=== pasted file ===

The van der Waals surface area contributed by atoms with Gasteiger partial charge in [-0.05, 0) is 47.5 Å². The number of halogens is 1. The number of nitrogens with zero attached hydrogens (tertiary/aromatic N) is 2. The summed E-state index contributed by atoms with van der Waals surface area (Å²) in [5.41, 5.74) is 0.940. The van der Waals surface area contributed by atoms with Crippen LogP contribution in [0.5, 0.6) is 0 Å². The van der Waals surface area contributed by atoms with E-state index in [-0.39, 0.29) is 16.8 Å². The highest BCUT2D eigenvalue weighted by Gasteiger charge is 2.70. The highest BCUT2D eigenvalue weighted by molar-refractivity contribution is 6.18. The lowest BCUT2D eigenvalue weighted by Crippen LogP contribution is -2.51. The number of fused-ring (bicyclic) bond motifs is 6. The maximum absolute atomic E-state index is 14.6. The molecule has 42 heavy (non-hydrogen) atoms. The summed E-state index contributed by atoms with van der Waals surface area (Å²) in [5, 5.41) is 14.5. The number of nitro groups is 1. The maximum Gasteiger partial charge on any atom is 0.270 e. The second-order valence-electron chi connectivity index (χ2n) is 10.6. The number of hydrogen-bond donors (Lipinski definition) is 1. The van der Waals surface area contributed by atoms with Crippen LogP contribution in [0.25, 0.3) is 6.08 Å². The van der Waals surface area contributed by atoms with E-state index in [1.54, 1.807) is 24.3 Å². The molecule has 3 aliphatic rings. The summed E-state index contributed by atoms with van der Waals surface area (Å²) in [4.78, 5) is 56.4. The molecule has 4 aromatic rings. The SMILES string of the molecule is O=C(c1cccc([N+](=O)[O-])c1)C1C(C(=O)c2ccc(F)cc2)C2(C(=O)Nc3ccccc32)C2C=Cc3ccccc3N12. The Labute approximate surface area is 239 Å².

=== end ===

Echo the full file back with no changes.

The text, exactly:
The van der Waals surface area contributed by atoms with Gasteiger partial charge in [-0.05, 0) is 47.5 Å². The number of halogens is 1. The number of nitrogens with zero attached hydrogens (tertiary/aromatic N) is 2. The summed E-state index contributed by atoms with van der Waals surface area (Å²) in [5.41, 5.74) is 0.940. The van der Waals surface area contributed by atoms with Crippen LogP contribution in [0.5, 0.6) is 0 Å². The van der Waals surface area contributed by atoms with E-state index in [-0.39, 0.29) is 16.8 Å². The highest BCUT2D eigenvalue weighted by Gasteiger charge is 2.70. The highest BCUT2D eigenvalue weighted by molar-refractivity contribution is 6.18. The lowest BCUT2D eigenvalue weighted by Crippen LogP contribution is -2.51. The number of fused-ring (bicyclic) bond motifs is 6. The maximum absolute atomic E-state index is 14.6. The molecule has 42 heavy (non-hydrogen) atoms. The summed E-state index contributed by atoms with van der Waals surface area (Å²) in [5, 5.41) is 14.5. The number of nitro groups is 1. The maximum Gasteiger partial charge on any atom is 0.270 e. The second-order valence-electron chi connectivity index (χ2n) is 10.6. The number of hydrogen-bond donors (Lipinski definition) is 1. The van der Waals surface area contributed by atoms with Crippen LogP contribution in [0.25, 0.3) is 6.08 Å². The van der Waals surface area contributed by atoms with E-state index in [1.54, 1.807) is 24.3 Å². The molecule has 3 aliphatic rings. The summed E-state index contributed by atoms with van der Waals surface area (Å²) in [4.78, 5) is 56.4. The molecule has 4 aromatic rings. The SMILES string of the molecule is O=C(c1cccc([N+](=O)[O-])c1)C1C(C(=O)c2ccc(F)cc2)C2(C(=O)Nc3ccccc32)C2C=Cc3ccccc3N12. The Labute approximate surface area is 239 Å².